Every professional photographer has at some point has heard at least one of these responses to their price list:
- You charge how much?!?
- What exactly do I get for that?
- I can get an 8x10 at Walmart for $1.50!
- But you just push a button all day!
Yes, photography is expensive. But, photography is expensive on both ends. Professional photographers don't really earn $250 an hour for pushing a button. And when you factor in the hidden time and monetary investments, most photographers don't earn much more than your hairdresser or accountant. According to the Bureau of Labor Statistics, most earn between $31,710 and $40,280 annually, or $15.24 to $19.37 an hour. Photographers also lose money when people help themselves to their work, which is why we created Pixsy.
So then, why exactly is photography so expensive? Here's what you are really getting when you pay for a professional photographer (and what you miss out on when you don't).
Photography Sessions Are Filled with “Hidden Hours.”
When a photographer charges $250 for a one-hour session, they're not charging $250 an hour. At the very minimum, professional photographers typically spend at least three times that on a session.
While the client may only see the photographer for an hour, there was likely:
Over an hour of planning the shoot + time traveling to the shoot + half an hour to set up the equipment + the actual hour at the shoot + time traveling back + about an hour to load and choose the best images + another two hours minimum to edit the images + an hour to load the images online + an hour to order and deliver the prints.
That one hour session? The photographer probably spent a full eight hour day on.
That $250 session, then, becomes roughly $30 an hour, not including expenses.
How much do you pay your hairdresser? Tax guy? Mechanic? It feels easier to justify those expenses because you can see how much work went into the project firsthand. But, when you hire a professional photographer, you only see a small amount of what it actually took to produce those final images.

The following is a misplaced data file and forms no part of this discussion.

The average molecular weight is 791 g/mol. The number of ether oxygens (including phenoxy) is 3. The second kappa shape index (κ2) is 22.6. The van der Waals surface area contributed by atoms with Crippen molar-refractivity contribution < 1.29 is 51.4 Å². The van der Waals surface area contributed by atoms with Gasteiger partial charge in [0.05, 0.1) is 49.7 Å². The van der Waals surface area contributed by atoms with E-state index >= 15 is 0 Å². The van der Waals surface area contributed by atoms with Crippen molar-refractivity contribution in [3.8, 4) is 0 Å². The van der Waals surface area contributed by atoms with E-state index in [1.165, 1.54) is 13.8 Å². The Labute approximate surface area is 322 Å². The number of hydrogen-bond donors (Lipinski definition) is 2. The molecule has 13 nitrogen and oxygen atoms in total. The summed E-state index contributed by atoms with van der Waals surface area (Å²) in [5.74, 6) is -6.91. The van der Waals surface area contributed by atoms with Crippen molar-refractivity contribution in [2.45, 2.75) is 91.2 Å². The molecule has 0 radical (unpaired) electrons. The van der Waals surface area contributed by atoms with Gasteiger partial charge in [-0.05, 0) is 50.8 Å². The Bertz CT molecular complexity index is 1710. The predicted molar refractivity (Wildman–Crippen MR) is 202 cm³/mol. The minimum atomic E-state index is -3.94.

Photography Gear Is Expensive.
Because of the hidden hours, what seems like $250 an hour is actually only about $30, right? Not so fast.
Photography equipment is downright expensive. For example, let's take the typical costs for one of the genres of photography that requires the least amount of gear: lifestyle portraits.
The camera costs at least $1,000 for a professional-grade DSLR, like the Nikon D7200. Most photographers have a second camera body in case of emergencies. Oh, and those two $1,000 cameras will likely be replaced after about three years because, like any technology, they become outdated pretty quickly.
= >$1,000 - $2,000
The camera lens at a minimum costs $250 for a basic lens without zoom. A 50mm f/1.8 is a good portrait lens—the option compatible with that D7200 is $220. That just allows one perspective, however, so most photographers will have either several prime lenses costing $250-$1,000 or two zoom lenses covering a range of perspectives costing over $2,000 each. The cheaper lenses will need to be replaced often, while the pricier lenses will thankfully outlast those camera bodies.
= >$250 - $1,000
The camera flash will cost at least $300 (like the Nikon SB-700), and most professional photographers will have more than one.
The smaller, often overlooked expenses add up too. Memory cards ($25-$50), filters (anywhere from $30 for a Hoya Polarizer yjhuto $320 for Lee Filters kit) and a camera bag (around $200) will add a few hundred dollars—and that's at the very minimum.